Cases reported "Granular Cell Tumor"

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1/23. Multifocal granular cell tumor of the esophagus and proximal stomach with infiltrative pattern: a case report and review of the literature.

    The granular cell tumor is a solitary painless nodule that arises most commonly on the skin or the tongue. The vast majority are benign. Approximately 5% to 9% of granular cell tumors have been reported in the gastrointestinal tract, most commonly in the esophagus. We report a case of a 45-year-old African American woman with multifocal granular cell tumors of the esophagus and proximal stomach. Two lesions within the distal esophagus and proximal stomach were characteristic nodular granular cell tumors. Within the mid esophagus there was poorly defined transmural involvement by benign-appearing granular cells. This pattern of infiltration by benign cells is uncharacteristic. A review of the literature with emphasis on the determination of malignancy is also presented.
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2/23. Granular cell tumour of the oesophagus: a rare cause of dysphagia with differential diagnosis of oesophageal neoplastic lesions.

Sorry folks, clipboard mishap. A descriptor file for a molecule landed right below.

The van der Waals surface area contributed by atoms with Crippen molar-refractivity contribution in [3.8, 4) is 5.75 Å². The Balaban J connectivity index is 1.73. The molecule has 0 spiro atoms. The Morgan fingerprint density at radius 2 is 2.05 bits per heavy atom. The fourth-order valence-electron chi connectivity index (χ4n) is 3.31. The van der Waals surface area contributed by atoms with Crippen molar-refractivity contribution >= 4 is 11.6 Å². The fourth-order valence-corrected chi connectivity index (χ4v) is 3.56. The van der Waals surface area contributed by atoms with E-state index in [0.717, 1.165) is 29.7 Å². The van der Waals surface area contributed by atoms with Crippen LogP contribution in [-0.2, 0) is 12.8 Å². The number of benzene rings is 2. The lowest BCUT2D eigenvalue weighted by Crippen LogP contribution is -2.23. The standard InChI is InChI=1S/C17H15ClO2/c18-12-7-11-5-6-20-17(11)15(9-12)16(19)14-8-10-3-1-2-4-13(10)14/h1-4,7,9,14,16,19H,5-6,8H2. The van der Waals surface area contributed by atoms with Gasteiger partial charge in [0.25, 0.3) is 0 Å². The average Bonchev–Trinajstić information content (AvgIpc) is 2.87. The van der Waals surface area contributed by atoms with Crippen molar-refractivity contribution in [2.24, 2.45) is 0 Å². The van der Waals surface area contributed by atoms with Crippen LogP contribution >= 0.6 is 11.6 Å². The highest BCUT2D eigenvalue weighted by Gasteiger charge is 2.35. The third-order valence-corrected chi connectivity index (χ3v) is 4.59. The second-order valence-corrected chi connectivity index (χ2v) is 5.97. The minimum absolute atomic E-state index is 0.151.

Granular cell tumour is a relatively uncommon, typically benign neoplasm of soft tissue. The macroscopic appearance of oesophageal granular cell tumour is a polypoid lesion, which is often asymptomatic and can be found incidentally, but, in some cases, is symptomatic and requires a correct differential diagnosis with malignant neoplasms of the oesophagus. We describe the case of a 28-year-old female who came to our attention due to a six-month history of heartburn and dysphagia. Oesophagogastroduodenoscopy showed the presence of a polypoid lesion 2 cm above the gastro-oesophageal junction. The overlying mucosa was normal and the lesion seemed to be an isolated submucosal nodule with a "submucosal pill" appearance. It was excised completely using a standard diathermic snare, and diagnosis of oesophageal granular cell tumour was made by histological and immunohistochemical staining. The patient's symptoms disappeared immediately after removal of the nodule by endoscopic polypectomy, and no macroscopic or microscopic recurrence of granular cell tumour was noted during follow-up. Likewise, the patient was symptom-free during follow-up. This case shows that endoscopy is very effective, not only in the diagnosis, but also in the treatment of oesophageal lesions which require careful differential diagnosis.
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ranking = 0.625
keywords = esophagus